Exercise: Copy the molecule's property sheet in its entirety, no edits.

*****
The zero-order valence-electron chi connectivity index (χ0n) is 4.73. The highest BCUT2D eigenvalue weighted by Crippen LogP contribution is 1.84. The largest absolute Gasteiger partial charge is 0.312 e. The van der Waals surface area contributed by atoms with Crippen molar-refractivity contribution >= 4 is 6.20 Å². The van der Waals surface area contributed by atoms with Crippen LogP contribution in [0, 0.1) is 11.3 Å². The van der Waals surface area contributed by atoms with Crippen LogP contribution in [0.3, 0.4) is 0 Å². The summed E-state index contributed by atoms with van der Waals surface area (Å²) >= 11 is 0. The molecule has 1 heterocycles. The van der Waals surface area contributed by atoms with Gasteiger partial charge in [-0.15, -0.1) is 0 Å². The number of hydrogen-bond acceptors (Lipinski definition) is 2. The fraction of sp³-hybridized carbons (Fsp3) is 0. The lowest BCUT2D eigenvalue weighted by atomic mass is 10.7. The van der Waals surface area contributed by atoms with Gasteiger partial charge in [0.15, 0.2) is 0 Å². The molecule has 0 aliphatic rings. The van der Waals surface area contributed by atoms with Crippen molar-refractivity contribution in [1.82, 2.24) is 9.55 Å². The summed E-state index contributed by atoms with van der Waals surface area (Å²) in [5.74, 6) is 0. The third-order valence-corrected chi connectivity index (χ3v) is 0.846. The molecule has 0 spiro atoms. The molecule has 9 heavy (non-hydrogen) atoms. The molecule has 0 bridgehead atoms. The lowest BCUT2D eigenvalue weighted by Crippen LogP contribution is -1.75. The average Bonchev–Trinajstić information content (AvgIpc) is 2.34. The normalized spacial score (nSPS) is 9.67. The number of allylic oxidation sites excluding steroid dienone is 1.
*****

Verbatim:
The zero-order valence-electron chi connectivity index (χ0n) is 4.73. The highest BCUT2D eigenvalue weighted by Crippen LogP contribution is 1.84. The largest absolute Gasteiger partial charge is 0.312 e. The van der Waals surface area contributed by atoms with Crippen molar-refractivity contribution >= 4 is 6.20 Å². The van der Waals surface area contributed by atoms with Crippen LogP contribution in [0, 0.1) is 11.3 Å². The van der Waals surface area contributed by atoms with Crippen LogP contribution in [0.3, 0.4) is 0 Å². The summed E-state index contributed by atoms with van der Waals surface area (Å²) >= 11 is 0. The molecule has 1 heterocycles. The van der Waals surface area contributed by atoms with Gasteiger partial charge in [-0.15, -0.1) is 0 Å². The number of hydrogen-bond acceptors (Lipinski definition) is 2. The fraction of sp³-hybridized carbons (Fsp3) is 0. The lowest BCUT2D eigenvalue weighted by atomic mass is 10.7. The van der Waals surface area contributed by atoms with Gasteiger partial charge in [0.15, 0.2) is 0 Å². The molecule has 0 aliphatic rings. The van der Waals surface area contributed by atoms with Crippen molar-refractivity contribution in [1.82, 2.24) is 9.55 Å². The summed E-state index contributed by atoms with van der Waals surface area (Å²) in [5.74, 6) is 0. The third-order valence-corrected chi connectivity index (χ3v) is 0.846. The molecule has 0 spiro atoms. The molecule has 9 heavy (non-hydrogen) atoms. The molecule has 0 bridgehead atoms. The lowest BCUT2D eigenvalue weighted by Crippen LogP contribution is -1.75. The average Bonchev–Trinajstić information content (AvgIpc) is 2.34. The normalized spacial score (nSPS) is 9.67. The number of allylic oxidation sites excluding steroid dienone is 1.